4) Your company website and blog
You can also advertise remote job posts through your own website and blog. Using your own website as a remote recruiting tool is a good way of attracting candidates who are interested in your brand, which may help you with finding people who are a good fit with your company culture.
5) Remote job boards
There are also a number of job boards that specialize in sourcing remote employees. Most of them cost quite a bit, but might still be worth trying out:
Hiring Remote Employees: The Basics
The first thing to consider is ditching the resume. This has long been the favored measure of employee talent but there are two key reasons why hiring based on resumes doesn’t work for remote companies.
Firstly, it’s very time-consuming. Advertising globally for remote jobs could potentially bring in hundreds of applicants, or even thousands for bigger companies, and wading through hundreds of resumes takes considerable time and effort.
Secondly, it’s not a method which guarantees you’ll end up hiring the strongest candidate. Pretty much everyone embellishes their resumes – you should be interested in the content of the person, not the paper. (If you, like us, have strong thoughts on this, we encourage you to check out our Toggl Hire Manifesto).
Resumes are more about how someone is able to present themselves rather than a demonstration of their abilities. Someone who is not a good fit for a role might do a good job of presenting themselves as so by crafting a strong resume, while another superior candidate might seem poor on paper but be far more skilled.
A better way of hiring remote employees is to use pre-employement skills tests. Used at the initial stages of hiring, it can save considerable time and effort.
One UK supermarket that switched to pre-employment testing as an initial step was able to save 73,000 hours of managerial time in the recruitment process. Similarly, consumer goods giant Unilever found that pre-employment skills testing saved them 50,000 hours of interview time and reduced the time spent reviewing CV’s by 75 percent. Furthermore, using pre-employment skills testing can also help improve the diversity of your workforce.
“Unilever found that pre-employment skills testing saved them 50,000 hours of interview time and reduced the time spent reviewing resumes by 75%”
6 Steps to Hiring Remote Employees with Skills Tests
1) Set up a short performance-based test
First, you need to design your skills-based challenge which can be tailored to screen for job-related skills as well as the skills and characteristics a good remote employee should possess (as listed in the above section).
You can use a test template or create your own. Toggl Hire skills test allows you to take full control over the process, from setting the time limit to complete the test to determine the points threshold.
2) Source remote candidates
Using the sourcing routes listed above, you can now use your tailored skills test to advertise your job post(s) and attract candidates.
Important tip: try to make the test fairly short (10-15 minutes max.) and as fun as possible to lower the barrier to apply.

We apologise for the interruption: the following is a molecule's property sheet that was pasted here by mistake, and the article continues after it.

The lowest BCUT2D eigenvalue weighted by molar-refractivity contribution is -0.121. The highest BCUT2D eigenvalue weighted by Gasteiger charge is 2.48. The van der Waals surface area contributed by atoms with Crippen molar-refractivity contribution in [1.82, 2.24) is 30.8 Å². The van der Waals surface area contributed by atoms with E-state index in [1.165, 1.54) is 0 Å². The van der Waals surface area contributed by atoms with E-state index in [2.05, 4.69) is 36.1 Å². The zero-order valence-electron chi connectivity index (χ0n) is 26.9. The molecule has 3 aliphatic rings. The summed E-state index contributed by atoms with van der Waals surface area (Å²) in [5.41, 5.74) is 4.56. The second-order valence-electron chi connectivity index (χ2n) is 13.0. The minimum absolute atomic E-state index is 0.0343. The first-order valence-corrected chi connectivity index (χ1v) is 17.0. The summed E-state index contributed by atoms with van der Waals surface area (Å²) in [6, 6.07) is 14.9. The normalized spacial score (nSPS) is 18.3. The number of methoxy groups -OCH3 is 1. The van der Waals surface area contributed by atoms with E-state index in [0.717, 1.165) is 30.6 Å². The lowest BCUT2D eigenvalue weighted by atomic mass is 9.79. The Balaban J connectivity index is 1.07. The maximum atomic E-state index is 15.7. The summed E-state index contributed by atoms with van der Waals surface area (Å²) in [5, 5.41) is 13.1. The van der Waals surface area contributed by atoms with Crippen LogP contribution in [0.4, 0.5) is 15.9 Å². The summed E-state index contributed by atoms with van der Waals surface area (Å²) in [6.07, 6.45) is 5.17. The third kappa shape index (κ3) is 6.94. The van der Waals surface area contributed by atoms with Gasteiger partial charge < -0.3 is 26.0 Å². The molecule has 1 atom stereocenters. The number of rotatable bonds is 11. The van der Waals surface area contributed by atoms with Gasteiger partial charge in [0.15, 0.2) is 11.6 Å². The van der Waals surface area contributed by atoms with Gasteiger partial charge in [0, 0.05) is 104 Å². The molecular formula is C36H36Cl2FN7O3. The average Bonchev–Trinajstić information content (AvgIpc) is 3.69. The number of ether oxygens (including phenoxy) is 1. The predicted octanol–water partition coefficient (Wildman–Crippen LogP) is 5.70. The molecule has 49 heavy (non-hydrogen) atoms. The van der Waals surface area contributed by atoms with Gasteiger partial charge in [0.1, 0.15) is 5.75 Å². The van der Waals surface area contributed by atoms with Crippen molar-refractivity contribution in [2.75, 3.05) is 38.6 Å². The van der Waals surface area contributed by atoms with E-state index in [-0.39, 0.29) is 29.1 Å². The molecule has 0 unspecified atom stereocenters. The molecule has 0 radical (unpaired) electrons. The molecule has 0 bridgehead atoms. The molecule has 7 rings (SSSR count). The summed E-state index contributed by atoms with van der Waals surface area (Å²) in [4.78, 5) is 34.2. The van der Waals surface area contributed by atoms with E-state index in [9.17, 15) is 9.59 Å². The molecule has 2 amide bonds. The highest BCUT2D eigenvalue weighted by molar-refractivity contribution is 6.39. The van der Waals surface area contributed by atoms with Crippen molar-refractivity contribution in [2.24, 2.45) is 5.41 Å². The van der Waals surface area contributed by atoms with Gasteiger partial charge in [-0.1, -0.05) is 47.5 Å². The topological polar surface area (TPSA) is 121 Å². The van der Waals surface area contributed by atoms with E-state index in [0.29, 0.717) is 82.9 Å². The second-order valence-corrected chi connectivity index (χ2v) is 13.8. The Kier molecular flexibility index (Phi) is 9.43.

People generally prefer taking little quizzes and tests overwriting arduous cover letters and if you can market your skills test as a fun way to spend a few minutes, you’ll get more applicants.
3) Contact applicants fast
It’s important to engage with applicants fairly quickly, especially those who score high in the test. You need to capitalize on the excitement they may be feeling having taken the test. Set up automated follow-up emails to send out after the test has been completed.
4) Invite the best candidates for a video interview
You’ll want to assess the strongest candidates for remote job posts face-to-face via video calls. This is your chance to probe prospective remote employees a little deeper, find out what their goals are and get a better feel for who might be best for the role.
5) Sort out the best performers and assign them a longer task
You should now have whittled the field down to 2-4 candidates for the remote job post. If you have time and you think it’s necessary, you can give the remaining applicants a longer, more in-depth task to test their abilities. Something like a mini-project that takes around 2-4 days to complete. This could be a writing, designing or problem-solving task, or perhaps a combination of tasks, depending on the role.
If it’s something that will take a few hours to complete, it’s wise to offer payment of some sort so as not to look like you’re just trying to get free labor.
6) Arrange a final interview with your whole team (or part of the team)
The final stage is to have the remaining applicants meet your team via an online interview. This is where the candidates can present their work from the longer task, ask and answer questions. This is useful for getting the candidates to interact with other team members and for everyone to get a feel for things. Following this, you should be able to agree with colleagues on the strongest candidate. You are now in a position to hire your virtual employee.
Useful Tools for Remote Teams
Here is a short list of useful tools that help to maintain a remote team.
Sourcing and hiring
Further Reading on Remote Work
Interested in more? Check out these articles on remote work: